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Help my woodburning stoves’ glass has gone black

Fire behind glass

This is definitely the most common question we get asked about and part of our 10 week series on this blog answering the most common solid fuel stove problems.  We will be writing one per week- if you would like the full guide in one handy PDF do sign up to our mailing list and you will receive the file automatically. Click here for the sign up.

But first if your glass goes black check out some of the reasons why and what you can do about it.

There can be several reasons why your woodburning stove glass is going black when using it.

The first thing to determine is how old your stove is and whether it has an air wash system. If your
stove is older than 10-15 years it can be possible that your stove does not have a modern air wash
system which means that it is prone to glass going black. Unfortunately in this scenario there isn’t
much to stop the glass going black and you may want to consider an upgrade to a more modern
stove. However if an upgrade is not possible if you follow the step for younger stoves you will still see
some improvement.

More modern stoves do have an air wash system and therefore glass should not be going black as
often.

Here are some of the steps you can take when it does occur and to prevent it from happening:

1. Build your fire towards the back of the firebox.
2. Use high quality dry wood. Green wood or wet wood can create more smoke and blacken the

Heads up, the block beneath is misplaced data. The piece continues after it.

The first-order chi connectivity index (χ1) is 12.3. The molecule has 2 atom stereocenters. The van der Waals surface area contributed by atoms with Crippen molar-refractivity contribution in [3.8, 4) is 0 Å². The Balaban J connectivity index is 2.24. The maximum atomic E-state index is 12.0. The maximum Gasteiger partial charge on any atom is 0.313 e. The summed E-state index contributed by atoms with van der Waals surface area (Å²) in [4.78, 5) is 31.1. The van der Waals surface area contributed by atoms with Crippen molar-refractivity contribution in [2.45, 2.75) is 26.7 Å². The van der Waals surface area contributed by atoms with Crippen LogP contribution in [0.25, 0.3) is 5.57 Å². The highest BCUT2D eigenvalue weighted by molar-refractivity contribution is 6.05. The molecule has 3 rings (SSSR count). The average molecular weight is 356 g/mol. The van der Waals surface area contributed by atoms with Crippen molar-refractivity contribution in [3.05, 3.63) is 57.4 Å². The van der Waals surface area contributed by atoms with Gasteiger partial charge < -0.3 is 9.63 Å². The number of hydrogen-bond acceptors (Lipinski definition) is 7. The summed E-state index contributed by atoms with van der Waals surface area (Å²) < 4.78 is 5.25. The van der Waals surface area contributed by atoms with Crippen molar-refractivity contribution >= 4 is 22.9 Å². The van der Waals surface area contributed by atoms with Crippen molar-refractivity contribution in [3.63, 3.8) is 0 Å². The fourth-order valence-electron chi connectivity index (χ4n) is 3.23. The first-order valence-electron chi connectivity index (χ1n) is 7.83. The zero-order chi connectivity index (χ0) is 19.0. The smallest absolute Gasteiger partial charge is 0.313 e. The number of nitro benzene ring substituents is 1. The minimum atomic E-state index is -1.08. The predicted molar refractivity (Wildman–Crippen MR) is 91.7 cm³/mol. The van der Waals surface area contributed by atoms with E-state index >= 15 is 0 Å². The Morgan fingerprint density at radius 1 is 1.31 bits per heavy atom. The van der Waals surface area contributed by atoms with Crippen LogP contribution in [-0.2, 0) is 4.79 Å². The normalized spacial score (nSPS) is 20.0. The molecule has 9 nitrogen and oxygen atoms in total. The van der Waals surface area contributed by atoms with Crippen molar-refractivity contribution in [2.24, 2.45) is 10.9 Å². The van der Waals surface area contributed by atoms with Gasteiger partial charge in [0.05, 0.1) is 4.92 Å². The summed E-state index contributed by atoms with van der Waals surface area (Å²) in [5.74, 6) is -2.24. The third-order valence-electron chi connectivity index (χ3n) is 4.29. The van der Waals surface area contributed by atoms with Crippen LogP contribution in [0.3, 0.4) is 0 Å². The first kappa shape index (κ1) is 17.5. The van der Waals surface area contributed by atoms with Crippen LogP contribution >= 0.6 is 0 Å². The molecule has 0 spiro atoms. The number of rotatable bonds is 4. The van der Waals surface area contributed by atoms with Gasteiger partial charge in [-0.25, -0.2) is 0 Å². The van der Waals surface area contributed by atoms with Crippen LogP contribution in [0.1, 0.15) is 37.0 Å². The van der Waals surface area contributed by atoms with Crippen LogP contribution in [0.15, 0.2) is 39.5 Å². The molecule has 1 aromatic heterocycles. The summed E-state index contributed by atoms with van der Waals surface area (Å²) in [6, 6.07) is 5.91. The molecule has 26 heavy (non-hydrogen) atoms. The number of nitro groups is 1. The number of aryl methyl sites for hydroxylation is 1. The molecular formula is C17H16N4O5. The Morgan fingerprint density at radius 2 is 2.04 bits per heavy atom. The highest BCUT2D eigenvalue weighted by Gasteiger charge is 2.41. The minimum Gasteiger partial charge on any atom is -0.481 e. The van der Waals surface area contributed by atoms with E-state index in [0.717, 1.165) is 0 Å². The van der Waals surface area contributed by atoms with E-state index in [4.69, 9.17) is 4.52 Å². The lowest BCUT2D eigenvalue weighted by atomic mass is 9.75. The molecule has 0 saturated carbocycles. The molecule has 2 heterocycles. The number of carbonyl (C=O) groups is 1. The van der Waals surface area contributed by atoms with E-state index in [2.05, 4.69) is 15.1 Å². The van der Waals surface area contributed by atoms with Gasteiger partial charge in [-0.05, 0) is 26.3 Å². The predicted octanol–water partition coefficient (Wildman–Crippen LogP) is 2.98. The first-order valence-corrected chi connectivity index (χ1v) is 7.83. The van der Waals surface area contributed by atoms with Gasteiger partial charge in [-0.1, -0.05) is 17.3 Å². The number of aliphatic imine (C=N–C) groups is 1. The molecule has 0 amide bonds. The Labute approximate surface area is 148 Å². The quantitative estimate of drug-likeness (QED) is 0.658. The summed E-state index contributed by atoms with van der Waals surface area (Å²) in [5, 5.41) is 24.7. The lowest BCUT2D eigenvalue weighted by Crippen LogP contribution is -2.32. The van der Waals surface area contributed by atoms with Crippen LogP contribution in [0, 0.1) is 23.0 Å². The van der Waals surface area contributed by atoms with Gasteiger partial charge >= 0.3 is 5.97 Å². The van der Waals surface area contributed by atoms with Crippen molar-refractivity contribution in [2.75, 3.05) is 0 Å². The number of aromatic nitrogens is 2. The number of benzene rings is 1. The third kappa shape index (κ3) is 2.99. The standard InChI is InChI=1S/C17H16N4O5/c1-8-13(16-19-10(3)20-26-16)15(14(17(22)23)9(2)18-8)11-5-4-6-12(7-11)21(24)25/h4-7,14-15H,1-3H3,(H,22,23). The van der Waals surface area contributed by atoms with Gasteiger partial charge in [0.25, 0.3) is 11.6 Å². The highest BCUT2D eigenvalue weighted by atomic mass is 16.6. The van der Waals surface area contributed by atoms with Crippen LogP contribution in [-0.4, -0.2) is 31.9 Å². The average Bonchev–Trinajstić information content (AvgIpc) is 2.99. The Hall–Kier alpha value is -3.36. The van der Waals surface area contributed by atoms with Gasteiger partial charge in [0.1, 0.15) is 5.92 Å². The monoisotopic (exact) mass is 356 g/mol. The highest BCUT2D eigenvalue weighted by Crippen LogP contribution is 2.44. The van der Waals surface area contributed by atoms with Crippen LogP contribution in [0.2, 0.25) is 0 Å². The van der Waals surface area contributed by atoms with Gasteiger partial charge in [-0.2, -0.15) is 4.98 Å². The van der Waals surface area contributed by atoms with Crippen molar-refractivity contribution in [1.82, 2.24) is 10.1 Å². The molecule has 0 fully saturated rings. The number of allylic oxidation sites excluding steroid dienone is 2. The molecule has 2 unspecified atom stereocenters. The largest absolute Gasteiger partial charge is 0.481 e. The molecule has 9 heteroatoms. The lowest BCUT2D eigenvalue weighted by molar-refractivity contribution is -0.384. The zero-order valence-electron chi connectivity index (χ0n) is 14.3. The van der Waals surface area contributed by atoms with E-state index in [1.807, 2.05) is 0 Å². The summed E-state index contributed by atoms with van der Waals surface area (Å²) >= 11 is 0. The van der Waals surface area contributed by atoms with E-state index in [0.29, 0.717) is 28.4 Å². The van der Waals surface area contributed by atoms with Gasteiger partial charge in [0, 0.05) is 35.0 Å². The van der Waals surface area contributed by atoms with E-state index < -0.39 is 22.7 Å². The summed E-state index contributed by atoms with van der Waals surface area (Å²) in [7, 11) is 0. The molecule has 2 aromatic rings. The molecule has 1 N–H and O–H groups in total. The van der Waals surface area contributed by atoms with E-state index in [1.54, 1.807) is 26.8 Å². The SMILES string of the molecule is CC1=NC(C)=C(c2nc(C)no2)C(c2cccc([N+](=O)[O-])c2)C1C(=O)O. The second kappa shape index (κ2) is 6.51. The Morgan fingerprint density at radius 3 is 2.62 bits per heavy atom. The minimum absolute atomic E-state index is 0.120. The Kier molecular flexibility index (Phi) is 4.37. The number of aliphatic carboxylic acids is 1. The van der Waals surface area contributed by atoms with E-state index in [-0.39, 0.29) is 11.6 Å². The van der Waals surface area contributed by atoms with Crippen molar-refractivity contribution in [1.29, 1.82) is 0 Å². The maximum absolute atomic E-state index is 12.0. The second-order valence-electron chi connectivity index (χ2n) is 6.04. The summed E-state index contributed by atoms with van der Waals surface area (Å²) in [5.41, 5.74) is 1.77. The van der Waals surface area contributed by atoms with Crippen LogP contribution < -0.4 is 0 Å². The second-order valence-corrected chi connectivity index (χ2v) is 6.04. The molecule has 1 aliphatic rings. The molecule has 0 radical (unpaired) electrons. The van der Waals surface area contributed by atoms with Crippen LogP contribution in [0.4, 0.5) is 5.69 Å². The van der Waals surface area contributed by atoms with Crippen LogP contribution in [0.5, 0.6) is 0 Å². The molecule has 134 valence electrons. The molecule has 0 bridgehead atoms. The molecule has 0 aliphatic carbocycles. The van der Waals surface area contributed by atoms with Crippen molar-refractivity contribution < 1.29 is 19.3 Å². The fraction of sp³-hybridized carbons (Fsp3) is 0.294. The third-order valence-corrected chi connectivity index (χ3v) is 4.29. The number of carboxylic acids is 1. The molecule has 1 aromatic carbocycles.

glass
3. Make sure you get the stove up to temperature and hot right at the beginning. Let it burn hot for at
least 10 minutes- Bear in mind that stoves do vary and some may need less time and some might
need a little longer, your HETAS installer should be able to advise you when considering different
stoves. We highly recommend putting a stove thermometer on your flue pipe to help determine
that your stove has reached optimum temperature. This will also help heat your chimney which
makes for a better burn and ensure your stove is at its most efficient.
4. Before you go to bed or stop using your stove ensure that you put a couple of pieces of kindling on
any embers and let it burn hot i/e do not shut the airflow off completely. This ensures that any
fuel le burns away completely ensuring the stove doesn’t burn low too long.
5. Don’t let the stove burn below optimum temperature as when it burns low it can cause blackness
on the glass.
6. Don’t build your wood stack too high this ensures that no wood logs fall forward whilst your fire is
on.

If you find a log does fall forward or your glass has gone black you can remove this by making a really
hot fire and letting your fire burn for a while towards the end of the optimum burn range.
If the spots are very stubborn you can use a Stove cleaning sponge, stove glass cleaner paste or a
glass cleaner spray to get rid of them.

Please ensure you only use these products on a cold stove. It is
a good idea to clean the glass on a regular basis anyway. Smoke will also at times leave some marks
on the glass therefore it is always important to burn at optimum temperature and use high quality,
dry and hard wood.


Check back on the blog next Tuesday when we will be answering: ‘Why does smoke come out of my stove?’

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